For patients with schizophrenia, a combination of medication and clinical interventions for positive symptoms and rehabilitation for negative and cognitive symptoms may help achieve recovery, according to researchers.
Additional psychosocial therapies including peer support and coaching from other individuals living with schizophrenia and support services for family members, such as the National Alliance on Mental Illness's (NAMI) Family-to-Family Education Program, can promote recovery, reduce hospitalizations, and increase employment rates.
“For many years we’ve underestimated the ability of people with schizophrenia to change and improve their lives, and in fact, clinical care in many settings actually constrains patients and creates lower expectations about what they can achieve,” said Stephen Marder, MD, a professor of psychiatry at the University of California in Los Angeles.
“There are modern approaches to the management of schizophrenia that can aim patients toward recovery and more normal function."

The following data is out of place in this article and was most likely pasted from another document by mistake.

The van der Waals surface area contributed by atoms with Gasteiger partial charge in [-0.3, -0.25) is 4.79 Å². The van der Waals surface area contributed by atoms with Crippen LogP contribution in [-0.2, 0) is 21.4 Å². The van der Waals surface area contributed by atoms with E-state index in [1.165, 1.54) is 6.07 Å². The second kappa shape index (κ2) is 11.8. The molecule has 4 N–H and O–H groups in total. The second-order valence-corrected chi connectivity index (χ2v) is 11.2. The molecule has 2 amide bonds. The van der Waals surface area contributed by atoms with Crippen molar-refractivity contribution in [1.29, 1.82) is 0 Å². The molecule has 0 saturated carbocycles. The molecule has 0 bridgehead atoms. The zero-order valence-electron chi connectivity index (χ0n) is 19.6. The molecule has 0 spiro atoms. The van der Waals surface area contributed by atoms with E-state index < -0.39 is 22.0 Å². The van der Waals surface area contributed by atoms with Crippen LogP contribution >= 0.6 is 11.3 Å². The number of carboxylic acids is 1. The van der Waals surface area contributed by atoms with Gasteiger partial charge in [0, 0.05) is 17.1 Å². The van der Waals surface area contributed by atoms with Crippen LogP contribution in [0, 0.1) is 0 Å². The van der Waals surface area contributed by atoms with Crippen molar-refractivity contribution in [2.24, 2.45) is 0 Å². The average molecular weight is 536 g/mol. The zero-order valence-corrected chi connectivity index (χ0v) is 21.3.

Other policy changes schizophrenia researchers and health care providers are advocating for include:
More evidence-based, integrated care packages to address both the physical and mental needs of people living with the disorder
Better support to help patients function and find work within their communities, and education for family members
More funding for research and development for new treatments
As understanding schizophrenia evolves, so too does the concept of recovery, according to researchers, with focus shifting from the total cessation of symptoms to an emphasis on the potential for growth despite the presence of mental illness.
The outlook for people diagnosed with schizophrenia, once considered a devastating illness that only worsens over time, has improved in the past several decades. Approaches to managing the disorder, so patients can attain more normal function are outlined in the Journal of the American Medical Association.